In todays Gospel, answering the question raised by Nicodemus, Jesus explains how he is going to save the world by his death on the cross. Jesus cites the example of how brazen serpant raised by Moses representing the healing power of God, saved the Israelites in the desert from snake bites.
So comparing his cross to the serpent of bronze lifted up by Moses, Jesus tells us that those who are bitten by the serpant of sin can be healed by a look of faith to the ever forgiving cross.
At the cross of Jesus there were three men looking at him: two sinners, the criminals hanging in crucifixion near him, and an unbeliever, the centurion. One of the criminals asked him: “ Aren’t you the Messiah? Then save yourself and us. “ But the other one rebuked him: “ Have you no fear of God, seeing you are under the same sentence? We deserve it after all. We are paying the price for what we’ve done, but this man has done nothing wrong”. The he said: “Jesus remember me when you enter upon your reign”. And Jesus replied this: I assure you; this day you will be with me in paradise”. Notice the two looks: the look of the impenitent and the look of the repentant. The third one who looked at Jesus on the cross was the centurion. We read in the Gospel according to saint mark: “ the centurion who stood guard over him, on seeing the manner of death, declared: ‘clearly this man was the son of God” ( Mk 15:39)
The feast of the exaltation of the cross provides us with the opportunity to remember, in a special way, Jesus’ passion, and the significance of his death for us upon the cross. Through the Holy Cross, God has entered into our suffering. The good news is that when we suffer those earthly trials and crosses from which it is humanly impossible for us to escape, Jesus our Lord is intimately there with us in the midst of all our sufferings.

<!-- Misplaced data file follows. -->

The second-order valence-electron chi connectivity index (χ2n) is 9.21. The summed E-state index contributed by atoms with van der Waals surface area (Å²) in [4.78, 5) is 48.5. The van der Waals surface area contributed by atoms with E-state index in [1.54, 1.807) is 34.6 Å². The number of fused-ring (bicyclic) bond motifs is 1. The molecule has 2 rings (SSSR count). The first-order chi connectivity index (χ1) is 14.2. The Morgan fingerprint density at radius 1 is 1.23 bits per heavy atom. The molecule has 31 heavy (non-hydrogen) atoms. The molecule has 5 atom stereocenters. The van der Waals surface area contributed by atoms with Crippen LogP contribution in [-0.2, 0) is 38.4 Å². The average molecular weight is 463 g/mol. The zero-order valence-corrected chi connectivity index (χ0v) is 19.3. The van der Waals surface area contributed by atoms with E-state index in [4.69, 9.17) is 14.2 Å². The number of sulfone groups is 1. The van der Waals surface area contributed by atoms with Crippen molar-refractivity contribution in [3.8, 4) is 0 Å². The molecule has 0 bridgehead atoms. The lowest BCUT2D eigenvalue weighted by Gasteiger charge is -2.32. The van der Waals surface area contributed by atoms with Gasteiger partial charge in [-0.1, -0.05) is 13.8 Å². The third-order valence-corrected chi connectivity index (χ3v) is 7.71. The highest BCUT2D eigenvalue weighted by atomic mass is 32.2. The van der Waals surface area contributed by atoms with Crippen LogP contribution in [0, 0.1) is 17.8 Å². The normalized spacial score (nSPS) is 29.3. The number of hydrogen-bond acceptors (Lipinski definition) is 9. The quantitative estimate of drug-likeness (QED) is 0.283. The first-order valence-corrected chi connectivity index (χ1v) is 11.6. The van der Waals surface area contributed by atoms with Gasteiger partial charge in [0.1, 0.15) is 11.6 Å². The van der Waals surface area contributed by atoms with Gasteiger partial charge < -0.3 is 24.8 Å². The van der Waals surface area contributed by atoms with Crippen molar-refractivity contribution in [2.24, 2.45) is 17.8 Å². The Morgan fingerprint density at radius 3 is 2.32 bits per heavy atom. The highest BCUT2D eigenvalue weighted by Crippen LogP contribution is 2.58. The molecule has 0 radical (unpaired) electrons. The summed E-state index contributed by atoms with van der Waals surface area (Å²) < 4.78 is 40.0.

The cross is the eternal hope of Christians. The cross is the staff for the lame. The cross is the deposing of the proud. The cross is the hope of those who despair. The cross is the haven for the bestormed. The cross is comfort for those who mourn. The cross is the glory of all of mankind. The cross is the crown of elders. The cross is the light for those who sit in darkness. The cross is freedom for slaves, it is the wisdom for the ignorant. The preaching of prophets and the joy of priests. The foundation of the church. The cleansing of the lepers, the rehabilitation of the enfeebled. Bread for those who hunger, a fountain for the worst of thirsts.
How splendid and wonderful is the cross of Christ!
It brings life, not death
Light, not darkness.
Paradise, not its loss.
It is the wood on which Our Lord and Saviour, like the greatest of warriors, was wounded in hands and feet and side , but who thereby healed all our wounds.
A tree destroyed us in the beginning and, a tree has now brought us salvation from death.
Sometimes Jesus says the most startling things. When you hear them, you want to stop and say, “Does he really mean that?” You know that business about loving your enemies, doing good to those who hurt you, or turning the other cheek if someone slaps you on one cheek? Or even worse: “If your right eye scandalizes you, pluck it out. If your right hand scandalizes you, cut it off.” And in today’s Gospel passage, “Unless you hate your father, mother, brothers, and sisters, and even your own life, you can’t be my disciple.”